Andrew: 40:22

What sort of what sort of deposit?

Dr James: 40:24

should we be looking at for a dental practice? What’s the favorable one? Favorable one in terms of interest rates? Quite a lot to unpack there. What would you say on that topic?

Andrew: 40:34

So the typical deposit to buy a dental practice is is is quite broad, is somewhere between 10 and 20% of the purchase price, and a lot of that comes down to the quality of the practice you’re buying but also what your own personal profile looks like. So I always say to people you will probably get away with a 10% deposit, but plan for a 20% deposit and then if you don’t need the extra, then happy days, go on a cruise, go by yourself a nice watch, whatever you want to do, but if you do need it, at least you’ve got it there. At the moment, the banks are still incredibly generous to dentists and the interest rates have gone up a bit. The average rate at the moment for an acquisition loan is about 3.25% above base rate, base being at 0.25. So 3.25 is slightly higher than it would have been pre COVID. However, I’m not a dentist, so any venture that I go to my bank for to help me, the maximum they’ll lend me is 50% on any new venture as an absolute maximum, and mine, just right, it’s going to be somewhere between 6 and 7%. So, as a contrast, as a dentist you’re going to get probably 85, 90% funded and 3.25% as a non dentist, I’m going to get 50% at best and I’m going to pay 67% interest rate. So the worlds are very different. The banks still love dentists. They absolutely adore lending money to dentists because they’ve got a mandate from the government to keep lending, because that’s going to help us get out of the situation we’re in and get some money in the coffers so that the government can be repaid. But also, where you need to keep lending money you just look for markets are safe. Healthcare has always been safe. When you then look into healthcare, there’s certain elements of healthcare that are slightly more risky than others. So, for example, care homes. Care homes is a more risky element of healthcare than dentistry. So once you put a ticket in the box and say, well, let’s lend to healthcare. When you then get into healthcare dentistry the bad debt rate in dentistry is so phenomenally low because the core fundamentals of a dental practice work. Where a dental practice doesn’t work and a bank has the risk of losing money is where the principal, the person who owns the business, takes too much money out of the business for their own personal reasons. So they might have invested in a business outside of dentistry, or they might have a ponchant for cars or wine or whatever it might be, and the money gets spent outside of the dental practice and that’s where the dental practice comes under pressure. But the fundamental financial mechanics of a dental practice. It works really well and that’s why the banks like it.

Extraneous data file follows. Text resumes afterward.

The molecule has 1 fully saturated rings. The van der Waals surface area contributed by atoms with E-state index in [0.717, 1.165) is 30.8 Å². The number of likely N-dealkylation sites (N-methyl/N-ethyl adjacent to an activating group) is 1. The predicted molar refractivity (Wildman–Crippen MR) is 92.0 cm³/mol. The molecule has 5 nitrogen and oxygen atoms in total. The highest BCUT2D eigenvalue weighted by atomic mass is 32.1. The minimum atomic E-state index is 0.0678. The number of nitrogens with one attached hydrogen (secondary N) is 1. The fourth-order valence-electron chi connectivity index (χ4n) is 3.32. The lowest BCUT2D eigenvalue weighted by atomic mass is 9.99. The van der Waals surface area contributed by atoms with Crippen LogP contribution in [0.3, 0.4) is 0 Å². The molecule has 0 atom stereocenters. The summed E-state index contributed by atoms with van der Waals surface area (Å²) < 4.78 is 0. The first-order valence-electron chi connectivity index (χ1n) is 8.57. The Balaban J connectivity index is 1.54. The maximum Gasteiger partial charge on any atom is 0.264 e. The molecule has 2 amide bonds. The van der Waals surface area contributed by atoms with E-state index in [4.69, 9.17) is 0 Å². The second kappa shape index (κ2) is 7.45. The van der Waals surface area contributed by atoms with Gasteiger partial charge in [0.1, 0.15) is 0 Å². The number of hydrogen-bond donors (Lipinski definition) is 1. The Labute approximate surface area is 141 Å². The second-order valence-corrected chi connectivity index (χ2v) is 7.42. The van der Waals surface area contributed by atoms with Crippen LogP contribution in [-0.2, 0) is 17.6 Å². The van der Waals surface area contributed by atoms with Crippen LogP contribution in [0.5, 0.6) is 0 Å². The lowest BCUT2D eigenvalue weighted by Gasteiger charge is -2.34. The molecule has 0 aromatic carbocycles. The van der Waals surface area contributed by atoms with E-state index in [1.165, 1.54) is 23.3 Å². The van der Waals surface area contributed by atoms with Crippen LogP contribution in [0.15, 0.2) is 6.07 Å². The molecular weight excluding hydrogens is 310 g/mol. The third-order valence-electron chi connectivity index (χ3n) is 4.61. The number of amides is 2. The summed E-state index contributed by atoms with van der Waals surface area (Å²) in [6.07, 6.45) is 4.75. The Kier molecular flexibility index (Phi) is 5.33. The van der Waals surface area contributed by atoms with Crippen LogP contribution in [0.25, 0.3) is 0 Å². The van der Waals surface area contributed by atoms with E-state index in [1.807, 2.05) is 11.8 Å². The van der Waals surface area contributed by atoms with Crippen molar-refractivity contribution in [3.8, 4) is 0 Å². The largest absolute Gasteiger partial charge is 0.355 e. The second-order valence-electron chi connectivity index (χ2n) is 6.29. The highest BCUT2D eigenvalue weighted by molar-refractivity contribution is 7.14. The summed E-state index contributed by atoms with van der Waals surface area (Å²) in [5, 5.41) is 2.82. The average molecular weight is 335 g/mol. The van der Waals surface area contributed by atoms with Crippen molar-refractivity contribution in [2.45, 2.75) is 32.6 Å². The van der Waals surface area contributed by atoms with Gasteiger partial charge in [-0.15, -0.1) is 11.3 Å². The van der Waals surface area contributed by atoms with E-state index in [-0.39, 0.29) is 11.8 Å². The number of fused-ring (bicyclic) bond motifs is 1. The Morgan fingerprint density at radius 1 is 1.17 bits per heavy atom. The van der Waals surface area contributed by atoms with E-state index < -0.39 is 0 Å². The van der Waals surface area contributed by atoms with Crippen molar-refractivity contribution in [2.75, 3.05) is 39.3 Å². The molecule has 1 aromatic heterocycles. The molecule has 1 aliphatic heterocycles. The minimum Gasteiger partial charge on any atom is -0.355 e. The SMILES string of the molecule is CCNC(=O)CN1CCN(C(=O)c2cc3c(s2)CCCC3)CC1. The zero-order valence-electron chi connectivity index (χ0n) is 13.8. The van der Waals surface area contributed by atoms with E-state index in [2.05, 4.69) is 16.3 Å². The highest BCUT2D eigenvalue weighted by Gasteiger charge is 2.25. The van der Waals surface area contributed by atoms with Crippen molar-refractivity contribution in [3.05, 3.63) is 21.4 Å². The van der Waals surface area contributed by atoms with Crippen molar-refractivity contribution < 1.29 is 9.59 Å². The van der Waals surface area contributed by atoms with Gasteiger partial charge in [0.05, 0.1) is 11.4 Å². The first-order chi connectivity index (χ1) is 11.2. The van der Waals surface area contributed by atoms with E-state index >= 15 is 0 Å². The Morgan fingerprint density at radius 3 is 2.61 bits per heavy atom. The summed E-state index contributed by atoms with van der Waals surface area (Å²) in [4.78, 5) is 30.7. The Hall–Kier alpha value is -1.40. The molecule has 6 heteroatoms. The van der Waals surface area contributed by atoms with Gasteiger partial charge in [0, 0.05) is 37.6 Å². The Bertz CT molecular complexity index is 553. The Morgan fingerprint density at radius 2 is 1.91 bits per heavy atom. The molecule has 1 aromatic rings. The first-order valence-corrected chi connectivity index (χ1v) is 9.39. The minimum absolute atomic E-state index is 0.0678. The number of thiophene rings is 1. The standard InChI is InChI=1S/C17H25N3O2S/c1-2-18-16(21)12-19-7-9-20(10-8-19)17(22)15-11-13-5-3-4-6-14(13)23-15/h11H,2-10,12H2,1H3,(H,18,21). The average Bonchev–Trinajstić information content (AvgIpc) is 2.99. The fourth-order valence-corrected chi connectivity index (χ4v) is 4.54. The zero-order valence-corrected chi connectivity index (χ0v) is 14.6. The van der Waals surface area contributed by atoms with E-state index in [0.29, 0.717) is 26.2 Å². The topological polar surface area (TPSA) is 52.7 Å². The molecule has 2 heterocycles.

Dr James: 43:16

That’s awesome, cool, thank you so much for that. Then, what we were going to do very shortly, guys, so I’m just looking over here. We’ve got one more thing to get through. Then we’re going to throw the mic out to the floor. I’ve had a few questions creeping in over messenger, just as we’ve been conversing Andrew, so we will answer those ones that came to us. We’ll go from there. So we’ve got one final question. Before we throw the mic out to the floor, feel free to send me some more questions over messenger. Everybody who’s listening. Feel free to ask Andrew anything you like about, or an identical practice, or even selling one, because that’s also Andrew’s forte as well, of course. So final question on the agenda tonight, final thing we wanted to talk about should I buy a dental practice with my friend, my closest friend? We go way back when I trust him with my life, all of those things. Is that a good idea? Is that a bad idea? Things that I should consider before I do that, because we don’t want to see any friendships ruined. Of course do we, andrew.

Andrew: 44:18